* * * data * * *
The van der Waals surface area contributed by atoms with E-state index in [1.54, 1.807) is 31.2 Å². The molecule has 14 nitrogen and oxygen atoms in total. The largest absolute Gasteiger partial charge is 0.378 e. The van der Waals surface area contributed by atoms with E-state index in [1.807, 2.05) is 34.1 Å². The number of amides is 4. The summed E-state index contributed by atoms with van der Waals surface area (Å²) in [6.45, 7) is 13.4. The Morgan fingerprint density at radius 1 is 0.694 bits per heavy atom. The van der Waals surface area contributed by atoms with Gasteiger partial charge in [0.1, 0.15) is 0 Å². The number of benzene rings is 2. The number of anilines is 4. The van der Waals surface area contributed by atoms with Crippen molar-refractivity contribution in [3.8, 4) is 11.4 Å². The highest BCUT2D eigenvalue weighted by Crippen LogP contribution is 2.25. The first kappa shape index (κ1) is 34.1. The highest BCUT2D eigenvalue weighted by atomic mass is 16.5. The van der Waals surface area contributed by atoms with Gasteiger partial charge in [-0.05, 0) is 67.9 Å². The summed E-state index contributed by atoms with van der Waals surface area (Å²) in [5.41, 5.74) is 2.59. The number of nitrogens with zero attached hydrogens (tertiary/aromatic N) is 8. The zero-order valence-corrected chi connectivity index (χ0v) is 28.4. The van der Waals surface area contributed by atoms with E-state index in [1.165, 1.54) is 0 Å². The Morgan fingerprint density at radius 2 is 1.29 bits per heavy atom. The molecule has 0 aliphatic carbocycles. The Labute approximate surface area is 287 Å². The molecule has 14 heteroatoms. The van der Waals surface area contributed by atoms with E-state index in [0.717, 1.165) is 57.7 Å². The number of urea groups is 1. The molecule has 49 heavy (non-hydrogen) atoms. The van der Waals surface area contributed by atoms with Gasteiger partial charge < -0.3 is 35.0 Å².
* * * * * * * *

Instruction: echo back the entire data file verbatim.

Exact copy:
The van der Waals surface area contributed by atoms with E-state index in [1.54, 1.807) is 31.2 Å². The molecule has 14 nitrogen and oxygen atoms in total. The largest absolute Gasteiger partial charge is 0.378 e. The van der Waals surface area contributed by atoms with E-state index in [1.807, 2.05) is 34.1 Å². The number of amides is 4. The summed E-state index contributed by atoms with van der Waals surface area (Å²) in [6.45, 7) is 13.4. The Morgan fingerprint density at radius 1 is 0.694 bits per heavy atom. The van der Waals surface area contributed by atoms with Gasteiger partial charge in [0.1, 0.15) is 0 Å². The number of benzene rings is 2. The number of anilines is 4. The van der Waals surface area contributed by atoms with Crippen molar-refractivity contribution in [3.8, 4) is 11.4 Å². The highest BCUT2D eigenvalue weighted by Crippen LogP contribution is 2.25. The first kappa shape index (κ1) is 34.1. The highest BCUT2D eigenvalue weighted by atomic mass is 16.5. The van der Waals surface area contributed by atoms with Gasteiger partial charge in [-0.05, 0) is 67.9 Å². The summed E-state index contributed by atoms with van der Waals surface area (Å²) in [5.41, 5.74) is 2.59. The number of nitrogens with zero attached hydrogens (tertiary/aromatic N) is 8. The zero-order valence-corrected chi connectivity index (χ0v) is 28.4. The van der Waals surface area contributed by atoms with E-state index in [1.165, 1.54) is 0 Å². The Morgan fingerprint density at radius 2 is 1.29 bits per heavy atom. The molecule has 0 aliphatic carbocycles. The Labute approximate surface area is 287 Å². The molecule has 14 heteroatoms. The van der Waals surface area contributed by atoms with E-state index in [0.717, 1.165) is 57.7 Å². The number of urea groups is 1. The molecule has 49 heavy (non-hydrogen) atoms. The van der Waals surface area contributed by atoms with Gasteiger partial charge < -0.3 is 35.0 Å².